Yesterday I was standing on a step stool on the front porch with my 3 year old, Nora, on my shoulders.

Probably not the safest pregnant-lady move.

But an obscure little bird's nest is tucked behind our porch light next to the front door.  The momma bird secretly built it in the past days and we didn't notice until she was perched inside protecting her eggs. We wanted to see how many she had laid but even standing on our tallest step stool we couldn't get high enough to see inside.

I put Nora on my shoulders, stood on the stool and Nora joyfully said, "Oh my goodness!"

I asked," How many eggs do you see?"

"Two!" she replied.

Liam, my skeptical middle-schooler, wasn't taking her word for it.  He borrowed my phone, stood on the stool and raised his arms high to get a shot of the eggs down inside.  Here's what he saw:

From Nora's perspective there were two eggs, which pretty much to her means more than one.  Her perspective of numbers will one day change to a clearer understanding that 2 is actually the number between 1 and 3 but it is not the same as 5.

Even now, at 36 years old, my perspective continues to change.  I remember when Liam, my first baby, was born.  I felt like I was stuck in a newborn twilight zone and I would never again sleep three hours straight, cook a meal or make love again.  The early months seemed endless.

Then my second, third, and fourth babies were born and I realized that those early days are a blip, over so quickly and propelling you onward to toddlerhood, preschool and 1st grade before you are ready for it.

And the sleeping, cooking, and love-making pick back up pretty quickly too.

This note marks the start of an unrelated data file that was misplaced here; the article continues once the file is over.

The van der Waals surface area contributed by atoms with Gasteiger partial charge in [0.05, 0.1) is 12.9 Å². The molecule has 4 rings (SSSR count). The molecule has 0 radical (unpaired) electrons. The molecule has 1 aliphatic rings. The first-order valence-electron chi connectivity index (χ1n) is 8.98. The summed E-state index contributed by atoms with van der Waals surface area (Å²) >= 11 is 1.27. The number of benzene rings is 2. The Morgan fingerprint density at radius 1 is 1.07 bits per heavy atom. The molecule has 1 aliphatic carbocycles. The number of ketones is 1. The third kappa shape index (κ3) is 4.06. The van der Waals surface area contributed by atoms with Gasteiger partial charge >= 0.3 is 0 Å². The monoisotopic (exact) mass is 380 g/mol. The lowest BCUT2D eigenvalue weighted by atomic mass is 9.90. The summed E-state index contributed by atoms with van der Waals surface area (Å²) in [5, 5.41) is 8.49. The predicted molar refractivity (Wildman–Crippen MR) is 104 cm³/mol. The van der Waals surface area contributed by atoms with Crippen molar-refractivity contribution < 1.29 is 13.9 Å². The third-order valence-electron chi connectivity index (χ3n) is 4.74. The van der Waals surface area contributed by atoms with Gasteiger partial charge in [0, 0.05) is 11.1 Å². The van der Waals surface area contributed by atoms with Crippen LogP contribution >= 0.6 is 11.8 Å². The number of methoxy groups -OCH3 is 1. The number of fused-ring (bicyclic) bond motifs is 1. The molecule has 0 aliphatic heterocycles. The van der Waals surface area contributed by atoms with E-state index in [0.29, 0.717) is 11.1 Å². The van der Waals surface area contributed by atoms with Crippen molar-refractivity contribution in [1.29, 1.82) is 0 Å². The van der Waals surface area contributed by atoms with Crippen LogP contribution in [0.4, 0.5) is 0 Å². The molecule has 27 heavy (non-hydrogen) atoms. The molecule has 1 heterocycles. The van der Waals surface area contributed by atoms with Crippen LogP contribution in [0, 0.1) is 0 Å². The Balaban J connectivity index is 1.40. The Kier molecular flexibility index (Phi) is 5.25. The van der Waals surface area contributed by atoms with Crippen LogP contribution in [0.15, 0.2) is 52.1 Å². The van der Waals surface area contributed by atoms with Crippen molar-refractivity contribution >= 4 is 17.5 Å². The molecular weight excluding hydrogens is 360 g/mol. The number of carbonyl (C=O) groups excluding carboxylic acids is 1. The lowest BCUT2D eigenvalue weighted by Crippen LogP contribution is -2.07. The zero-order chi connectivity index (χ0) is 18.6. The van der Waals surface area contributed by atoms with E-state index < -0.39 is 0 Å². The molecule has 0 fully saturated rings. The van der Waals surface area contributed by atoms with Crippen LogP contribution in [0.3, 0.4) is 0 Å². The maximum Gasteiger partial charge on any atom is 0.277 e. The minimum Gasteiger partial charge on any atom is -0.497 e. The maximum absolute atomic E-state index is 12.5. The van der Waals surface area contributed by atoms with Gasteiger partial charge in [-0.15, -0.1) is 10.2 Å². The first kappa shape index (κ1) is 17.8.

Not surprisingly, after living in Kenya for two years and returning to the United States for a year, my perspective on the US  has changed.  When our family returned 9 months ago, the one thing we were struck with was the excess of resources in the Unites States.  Before we left, we didn't give a second thought to clean water, smooth roads, or 732 cereal options.  I couldn't see those things until I lived without them.  I didn't know that I had a skewed perspective.

I didn't know what I didn't know.

But this is unsettling to me.

What else is there that I don't know that I don't know?

My temptation all year has been to climb up on my tallest step stool and look down at all the Americans who don't know what I know. Or at least what I think I know.

To look down at their excess.  To look down at their bigger remodeled homes.  To look down at their Pottery Barn porch furniture that is never used.

And when I'm up on that tall stool, rather than feeling lifted up and better, it's more of a sinking, desperate feeling.  Drowning even.  Up to my eye balls in judgement and bitterness.

Are there other things in life that draw us up on a step stool, up to our eye balls in judgement, to look down on everyone with a different perspective?

A cancer diagnosis? A miscarriage? A child with special needs? An aging parent? Suddenly, we know things we didn't know before and we see stupid people all around us that just don't know - stupid people saying and doing stupid things.